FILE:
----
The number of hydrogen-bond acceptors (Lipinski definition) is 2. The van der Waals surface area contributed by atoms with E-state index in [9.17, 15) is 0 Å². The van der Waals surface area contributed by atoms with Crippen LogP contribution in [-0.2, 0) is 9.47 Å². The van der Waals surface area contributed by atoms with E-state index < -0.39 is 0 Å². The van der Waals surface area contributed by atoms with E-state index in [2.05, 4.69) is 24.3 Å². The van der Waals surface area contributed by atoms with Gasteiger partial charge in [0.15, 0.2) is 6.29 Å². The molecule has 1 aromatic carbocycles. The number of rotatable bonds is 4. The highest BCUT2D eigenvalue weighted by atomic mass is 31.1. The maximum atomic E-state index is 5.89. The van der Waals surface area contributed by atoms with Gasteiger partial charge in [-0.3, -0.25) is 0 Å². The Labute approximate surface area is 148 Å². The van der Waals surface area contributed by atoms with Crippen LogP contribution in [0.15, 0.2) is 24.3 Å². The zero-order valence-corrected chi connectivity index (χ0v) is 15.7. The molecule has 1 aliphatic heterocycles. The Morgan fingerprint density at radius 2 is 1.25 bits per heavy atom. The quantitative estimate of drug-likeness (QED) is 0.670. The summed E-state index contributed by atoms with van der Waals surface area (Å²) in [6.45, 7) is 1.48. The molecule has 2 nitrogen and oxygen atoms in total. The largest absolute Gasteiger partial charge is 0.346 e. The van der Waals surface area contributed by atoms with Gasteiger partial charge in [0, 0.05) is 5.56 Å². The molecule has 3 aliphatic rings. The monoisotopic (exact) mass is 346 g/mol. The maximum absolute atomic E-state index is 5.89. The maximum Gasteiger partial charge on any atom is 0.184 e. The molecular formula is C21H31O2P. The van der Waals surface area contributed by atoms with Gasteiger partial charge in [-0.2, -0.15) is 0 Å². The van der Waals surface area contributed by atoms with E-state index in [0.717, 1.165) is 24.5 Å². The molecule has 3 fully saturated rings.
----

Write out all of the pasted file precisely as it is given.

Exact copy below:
The number of hydrogen-bond acceptors (Lipinski definition) is 2. The van der Waals surface area contributed by atoms with E-state index in [9.17, 15) is 0 Å². The van der Waals surface area contributed by atoms with Crippen LogP contribution in [-0.2, 0) is 9.47 Å². The van der Waals surface area contributed by atoms with E-state index < -0.39 is 0 Å². The van der Waals surface area contributed by atoms with E-state index in [2.05, 4.69) is 24.3 Å². The van der Waals surface area contributed by atoms with Gasteiger partial charge in [0.15, 0.2) is 6.29 Å². The molecule has 1 aromatic carbocycles. The number of rotatable bonds is 4. The highest BCUT2D eigenvalue weighted by atomic mass is 31.1. The maximum atomic E-state index is 5.89. The van der Waals surface area contributed by atoms with Gasteiger partial charge in [-0.3, -0.25) is 0 Å². The Labute approximate surface area is 148 Å². The van der Waals surface area contributed by atoms with Crippen LogP contribution in [0.15, 0.2) is 24.3 Å². The zero-order valence-corrected chi connectivity index (χ0v) is 15.7. The molecule has 1 aliphatic heterocycles. The Morgan fingerprint density at radius 2 is 1.25 bits per heavy atom. The quantitative estimate of drug-likeness (QED) is 0.670. The summed E-state index contributed by atoms with van der Waals surface area (Å²) in [6.45, 7) is 1.48. The molecule has 2 nitrogen and oxygen atoms in total. The largest absolute Gasteiger partial charge is 0.346 e. The van der Waals surface area contributed by atoms with Gasteiger partial charge in [0, 0.05) is 5.56 Å². The molecule has 3 aliphatic rings. The monoisotopic (exact) mass is 346 g/mol. The maximum absolute atomic E-state index is 5.89. The maximum Gasteiger partial charge on any atom is 0.184 e. The molecular formula is C21H31O2P. The van der Waals surface area contributed by atoms with Gasteiger partial charge in [-0.2, -0.15) is 0 Å². The van der Waals surface area contributed by atoms with E-state index in [0.717, 1.165) is 24.5 Å². The molecule has 3 fully saturated rings.